Nowhere in the Constitution of Tennessee or the United States are political parties mentioned, yet the two major parties wield considerable power. The Tennessee Constitution provides that every citizen over 18, duly registered, be allowed to participate in all federal, state, and local elections, yet we routinely hold elections where a citizen's desire to support a Democrat at the federal level, for example, precludes his or her desire to support a Republican at the state level. You cannot participate in all elections; you must choose. Why taxpayers should be funding party primaries at all is not clear. Parties are not part of our electoral structure.
National surveys on party identification generally show the country split into approximate thirds: one-third Democrat, one-third Republican, and one-third independent. There are only two independents in Congress and one in the Tennessee General Assembly, so the two parties hold power far out of proportion to demographics. They have done this by rigging our election laws to their shared advantage, and the procedures for selecting election commissioners and administrators are a prime example.
Because Republicans now hold a majority in the state Legislature, every election commission in every county had to eject a Democrat and add a Republican. Independents get no place at those tables, nor do Libertarians, Greens, or any other party. The Tennessee Constitution says elections must be "fair and equal," but two parties have devised a system that is deliberately unequal.
Knox County's election commission is currently reviewing résumés for the administrator job. The administrator does not set policy, so his or her politics should be far less important than his competence and his knowledge of the mechanics of elections. Republicans already control the election commission, which controls the administrator.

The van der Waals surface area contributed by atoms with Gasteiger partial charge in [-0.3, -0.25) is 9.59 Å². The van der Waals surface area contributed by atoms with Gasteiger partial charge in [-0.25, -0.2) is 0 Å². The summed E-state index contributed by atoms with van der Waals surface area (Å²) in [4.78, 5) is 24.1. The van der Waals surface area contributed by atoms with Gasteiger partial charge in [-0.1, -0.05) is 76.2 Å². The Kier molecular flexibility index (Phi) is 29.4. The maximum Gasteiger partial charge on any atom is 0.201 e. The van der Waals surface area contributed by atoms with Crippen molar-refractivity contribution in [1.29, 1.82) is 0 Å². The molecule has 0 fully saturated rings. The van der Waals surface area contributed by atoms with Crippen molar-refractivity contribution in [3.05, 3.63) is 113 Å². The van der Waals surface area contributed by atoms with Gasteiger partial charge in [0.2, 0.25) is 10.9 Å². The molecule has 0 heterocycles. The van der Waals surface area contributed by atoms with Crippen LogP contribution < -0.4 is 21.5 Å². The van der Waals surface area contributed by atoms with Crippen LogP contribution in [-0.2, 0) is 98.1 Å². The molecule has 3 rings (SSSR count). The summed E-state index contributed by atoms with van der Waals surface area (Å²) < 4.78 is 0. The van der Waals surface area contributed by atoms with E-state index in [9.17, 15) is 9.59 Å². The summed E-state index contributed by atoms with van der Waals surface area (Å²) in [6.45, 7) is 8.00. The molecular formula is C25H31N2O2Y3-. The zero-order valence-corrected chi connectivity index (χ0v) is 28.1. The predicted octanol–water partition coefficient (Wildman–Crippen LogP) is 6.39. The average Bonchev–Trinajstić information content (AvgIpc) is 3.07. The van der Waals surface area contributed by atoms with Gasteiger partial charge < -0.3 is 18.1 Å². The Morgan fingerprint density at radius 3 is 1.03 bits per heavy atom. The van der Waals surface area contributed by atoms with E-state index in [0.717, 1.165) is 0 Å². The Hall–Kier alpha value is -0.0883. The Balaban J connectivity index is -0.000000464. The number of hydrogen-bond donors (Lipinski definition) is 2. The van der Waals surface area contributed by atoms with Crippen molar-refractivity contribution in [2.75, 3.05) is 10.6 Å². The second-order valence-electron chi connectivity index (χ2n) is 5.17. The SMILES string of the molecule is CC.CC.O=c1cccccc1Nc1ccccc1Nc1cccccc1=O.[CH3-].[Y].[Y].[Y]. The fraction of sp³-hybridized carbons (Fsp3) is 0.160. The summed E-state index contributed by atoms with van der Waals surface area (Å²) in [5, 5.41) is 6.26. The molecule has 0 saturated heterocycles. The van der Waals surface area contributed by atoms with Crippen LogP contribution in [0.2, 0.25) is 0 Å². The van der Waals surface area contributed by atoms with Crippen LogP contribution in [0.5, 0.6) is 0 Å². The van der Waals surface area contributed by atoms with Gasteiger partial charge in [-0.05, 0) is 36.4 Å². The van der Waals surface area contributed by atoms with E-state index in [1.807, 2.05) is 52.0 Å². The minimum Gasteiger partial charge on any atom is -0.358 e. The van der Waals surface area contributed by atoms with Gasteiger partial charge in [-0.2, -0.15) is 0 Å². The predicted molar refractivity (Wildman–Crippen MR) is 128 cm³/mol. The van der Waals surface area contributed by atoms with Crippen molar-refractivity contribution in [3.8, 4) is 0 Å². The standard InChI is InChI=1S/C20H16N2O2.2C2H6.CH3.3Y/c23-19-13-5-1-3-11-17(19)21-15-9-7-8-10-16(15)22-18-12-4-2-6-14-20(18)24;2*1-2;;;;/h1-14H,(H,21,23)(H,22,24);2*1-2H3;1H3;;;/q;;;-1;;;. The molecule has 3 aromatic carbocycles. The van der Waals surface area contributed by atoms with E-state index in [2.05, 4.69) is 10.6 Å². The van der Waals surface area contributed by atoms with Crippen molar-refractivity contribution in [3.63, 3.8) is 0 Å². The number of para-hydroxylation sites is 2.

Currently Greg Mackay is the administrator, and since taking the job in 2003, he has accomplished quite a lot. Early voting became more popular than election-day balloting during his tenure because he made sure every corner of the county had a convenient site for voting. Any citizen can vote at any early-voting location, and if you do, campaigns can cease calls and letters because Mackay made it standard procedure to e-mail each day's roster of early voters to campaigns so they know you voted and can leave you alone. He also stop charging for the voter database, which reduces costs for candidates and allows them to keep records current. Data has been cleaned up to eliminate typos and variations on street names.
Mackay also chose the one brand that has performed without glitches when the county bought new machines, not by luck but through research and command of the issues. He successfully ran the first "convenience voting" election in the nation with this spring's Farragut election, a variation on early voting that allows voters to cast their ballot at any location on any day from the start of early voting through election day. More voters than ever before cast ballots this past November, without problems, and Mackay led his staff through the term-limits mess, several petition drives, and write-in campaigns without compounding controversies with errors or delays.
Poll workers can now choose from five training sessions where once there was one, and data-processing jobs that took nearly a year when Mackay started now get completed in a month. When you visit the election office in the Old Courthouse, the staff is pleasant and efficient where they were once dour, but it's the same people. Mackay has served as an international election observer in Albania and Kazakhstan, and he understands where the administrator's duties end and the commission's or the state's begin.
Why do some Republicans want to replace an administrator whose competence is proven? Because they can. Whose interests would be served? Not the interests of citizens, but the party may have its own motives. Powers that do not derive from the Constitution are already suspect, especially when used to fix what ain't broke.